Mar.9 (Reuters) Like cold pizza or overcooked pasta, Ferrari’s pre-season testing has proved hard for many Italian Formula 1 fans to digest and the team has done little to diffuse the pessimism by admitting they are below par – is this a well orchestrated bluff or the hard truth?
“Ferrari, Fry pessimistic? Let’s hope it’s just pre-tactics,” declared the Gazzetta dello Sport after technical director Pat Fry had doused the hopes of the tifosi with a metaphorical bucket of icy water after the final test in Barcelona.
It has always been the case that F1 needs Ferrari as much as Ferrari needs F1. Above all, both need a strong Ferrari.
There was not much champagne sprayed around last season, with the sport’s most successful and glamorous team winning just once and finishing third overall. Ferrari have not been dominant since Michael Schumacher’s seventh and last title in 2004.
Kimi Raikkonen’s 2007 crown for the men from Maranello came against the odds and the Finn, quickest on the first and last day of this year’s winter tests, may not feel too unhappy about being in a Lotus for his comeback season.
The fans and Ferrari president Luca di Montezemolo could just about handle the team pulling the wraps off one of the ugliest cars ever to come from the most stylish of stables but it will have to be quick to be loved.
There has been little evidence of that so far and Fry told reporters at the Circuit de Catalunya on the final Sunday of testing that there was a lot of work still to be done before the March 18 season-opener in Australia.
“In the hunt for the podium in Melbourne? At the moment I’d say no,” Ferrari’s own website quoted him as saying.
“It will only be in Melbourne that we will get a clear answer as to whether we have to be very disappointed or just a little.”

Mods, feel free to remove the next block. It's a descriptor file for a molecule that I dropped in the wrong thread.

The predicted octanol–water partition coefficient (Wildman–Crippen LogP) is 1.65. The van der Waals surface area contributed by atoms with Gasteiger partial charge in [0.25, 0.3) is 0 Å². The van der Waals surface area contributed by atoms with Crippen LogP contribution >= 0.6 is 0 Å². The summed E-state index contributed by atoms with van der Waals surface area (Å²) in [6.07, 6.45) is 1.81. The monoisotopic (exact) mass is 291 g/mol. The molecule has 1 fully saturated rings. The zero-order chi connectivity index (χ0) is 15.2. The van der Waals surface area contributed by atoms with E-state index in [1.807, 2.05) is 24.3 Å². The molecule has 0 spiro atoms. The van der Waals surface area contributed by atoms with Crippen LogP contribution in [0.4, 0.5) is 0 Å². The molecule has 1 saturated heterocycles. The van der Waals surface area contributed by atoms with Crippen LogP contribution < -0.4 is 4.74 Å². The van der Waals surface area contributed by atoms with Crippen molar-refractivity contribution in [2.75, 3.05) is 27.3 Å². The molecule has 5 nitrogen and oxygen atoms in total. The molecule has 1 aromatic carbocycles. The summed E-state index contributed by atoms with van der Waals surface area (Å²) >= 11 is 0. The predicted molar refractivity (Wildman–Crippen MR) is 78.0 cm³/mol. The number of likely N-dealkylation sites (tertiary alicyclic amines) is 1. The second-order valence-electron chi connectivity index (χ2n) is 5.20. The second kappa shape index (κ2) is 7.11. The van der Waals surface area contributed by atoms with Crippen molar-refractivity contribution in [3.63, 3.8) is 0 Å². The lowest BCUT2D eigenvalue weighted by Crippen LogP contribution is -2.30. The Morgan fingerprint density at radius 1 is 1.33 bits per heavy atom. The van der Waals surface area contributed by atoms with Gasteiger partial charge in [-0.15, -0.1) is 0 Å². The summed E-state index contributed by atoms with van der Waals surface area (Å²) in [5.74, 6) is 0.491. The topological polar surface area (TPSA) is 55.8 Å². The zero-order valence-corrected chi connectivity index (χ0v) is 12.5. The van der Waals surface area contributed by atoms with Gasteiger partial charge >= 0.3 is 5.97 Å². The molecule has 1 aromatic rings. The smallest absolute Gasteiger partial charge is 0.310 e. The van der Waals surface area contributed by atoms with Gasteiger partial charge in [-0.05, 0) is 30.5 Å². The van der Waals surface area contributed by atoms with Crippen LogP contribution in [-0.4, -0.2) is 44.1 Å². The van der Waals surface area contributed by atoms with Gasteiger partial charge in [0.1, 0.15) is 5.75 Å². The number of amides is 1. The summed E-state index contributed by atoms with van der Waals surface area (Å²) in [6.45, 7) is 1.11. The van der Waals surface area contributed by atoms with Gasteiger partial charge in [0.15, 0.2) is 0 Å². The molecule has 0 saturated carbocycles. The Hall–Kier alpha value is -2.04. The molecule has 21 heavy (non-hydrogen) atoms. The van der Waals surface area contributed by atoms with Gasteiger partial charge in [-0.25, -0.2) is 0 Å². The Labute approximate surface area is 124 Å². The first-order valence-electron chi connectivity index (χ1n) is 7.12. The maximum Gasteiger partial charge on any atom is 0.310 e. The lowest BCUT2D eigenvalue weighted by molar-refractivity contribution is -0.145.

The sport’s commercial supremo Bernie Ecclestone, whose main desire at the start of every season is for the title battle to go down to the last corner of the last lap of the last race, will be hoping that Ferrari fix their problems fast.
McLaren, Mercedes and Lotus may take the fight to champions Red Bull but there is nothing to get the pulse of a red-blooded Italian racing like the sight of a Ferrari leading the way to the chequered flag.
Ferrari supporters around the world will be only too painfully aware of the dangers in allowing any rival to get too much of a head start – as Red Bull’s Sebastian Vettel did last year and Jenson Button did with Brawn in 2009.
Button, who won three races last year and finished overall runner-up as McLaren clawed their way back from a pre-season nightmare, had little doubt that Ferrari and double champion Fernando Alonso would shift up a gear.
“I think we all like a challenge from Ferrari, it’s a fantastic team and they’ve achieved so much,” the Briton said in the Barcelona paddock.
“They’ve got two great drivers there, so … Winter testing is a strange one, because we had such a bad Winter last year but then again we got to the first race and Lewis [Hamilton] finished second so we had a good result.
“I’m sure Ferrari can find their way out of the sticky situation, if they are in a sticky situation. I don’t really know where they are in terms of pace, it’s difficult to know,” he added.
“I am sure they will catch up because they have the resources, they have the expertise and they really, really need and want a good season in 2012.”
Ferrari are the only team to have competed in every championship since the first in 1950, racking up 16 constructors’ titles and 15 drivers’ crowns as well as 216 race victories.
They won every constructors’ championship between 1999 and 2004, with their most recent in 2008.
To put it in perspective, one only has to think of the drought they suffered between 1980 and 1999, when they failed to win any drivers’ titles, and the period between 1980 and 1997 when they won a total of 29 races.
Team boss Stefano Domenicali and Alonso were certainly not panicking as they prepared for Melbourne.
“This is just the starting point and we have a very long season ahead of us,” said Domenicali. “We know that there are some areas where we have to work a lot, regarding reliability and performance, but I’m expecting some great responses.”
Alonso agreed, telling the team website: “The new single-seater has some characteristics which are difficult to understand, and maybe we’re not where we want to be yet.
“I just want to remind you of an episode two years ago: at the last test in Barcelona we were fifth behind Red Bull, McLaren, Sauber and Force India and two weeks later we gained a one-two win in Bahrain,” said the Spaniard, who will again be partnered with Brazilian Felipe Massa.
“What counts is not to be first in the first race, but in November, at the end of the Championship.”
Orchestrated bluff or the hard truth? Watch this space…